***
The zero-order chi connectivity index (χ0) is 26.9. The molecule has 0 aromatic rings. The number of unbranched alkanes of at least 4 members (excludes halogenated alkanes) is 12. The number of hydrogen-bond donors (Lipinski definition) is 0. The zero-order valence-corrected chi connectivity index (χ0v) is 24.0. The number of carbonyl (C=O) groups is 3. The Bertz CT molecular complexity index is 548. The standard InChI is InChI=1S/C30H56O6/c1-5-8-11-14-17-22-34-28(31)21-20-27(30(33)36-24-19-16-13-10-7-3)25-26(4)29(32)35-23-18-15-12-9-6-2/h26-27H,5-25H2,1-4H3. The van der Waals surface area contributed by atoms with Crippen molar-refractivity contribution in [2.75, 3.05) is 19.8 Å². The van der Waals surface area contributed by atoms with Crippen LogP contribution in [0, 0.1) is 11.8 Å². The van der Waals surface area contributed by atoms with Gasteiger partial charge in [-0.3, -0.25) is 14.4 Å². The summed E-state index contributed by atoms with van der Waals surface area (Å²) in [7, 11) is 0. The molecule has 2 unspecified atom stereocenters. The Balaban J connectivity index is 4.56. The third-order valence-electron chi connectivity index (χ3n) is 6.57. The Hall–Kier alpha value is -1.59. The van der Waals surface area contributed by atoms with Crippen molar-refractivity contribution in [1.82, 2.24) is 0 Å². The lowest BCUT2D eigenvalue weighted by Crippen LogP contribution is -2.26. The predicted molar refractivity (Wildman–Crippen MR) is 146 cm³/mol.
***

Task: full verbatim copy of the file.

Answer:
The zero-order chi connectivity index (χ0) is 26.9. The molecule has 0 aromatic rings. The number of unbranched alkanes of at least 4 members (excludes halogenated alkanes) is 12. The number of hydrogen-bond donors (Lipinski definition) is 0. The zero-order valence-corrected chi connectivity index (χ0v) is 24.0. The number of carbonyl (C=O) groups is 3. The Bertz CT molecular complexity index is 548. The standard InChI is InChI=1S/C30H56O6/c1-5-8-11-14-17-22-34-28(31)21-20-27(30(33)36-24-19-16-13-10-7-3)25-26(4)29(32)35-23-18-15-12-9-6-2/h26-27H,5-25H2,1-4H3. The van der Waals surface area contributed by atoms with Crippen molar-refractivity contribution in [2.75, 3.05) is 19.8 Å². The van der Waals surface area contributed by atoms with Crippen LogP contribution in [0, 0.1) is 11.8 Å². The van der Waals surface area contributed by atoms with Gasteiger partial charge in [-0.3, -0.25) is 14.4 Å². The summed E-state index contributed by atoms with van der Waals surface area (Å²) in [7, 11) is 0. The molecule has 2 unspecified atom stereocenters. The Balaban J connectivity index is 4.56. The third-order valence-electron chi connectivity index (χ3n) is 6.57. The Hall–Kier alpha value is -1.59. The van der Waals surface area contributed by atoms with Crippen molar-refractivity contribution in [1.82, 2.24) is 0 Å². The lowest BCUT2D eigenvalue weighted by Crippen LogP contribution is -2.26. The predicted molar refractivity (Wildman–Crippen MR) is 146 cm³/mol.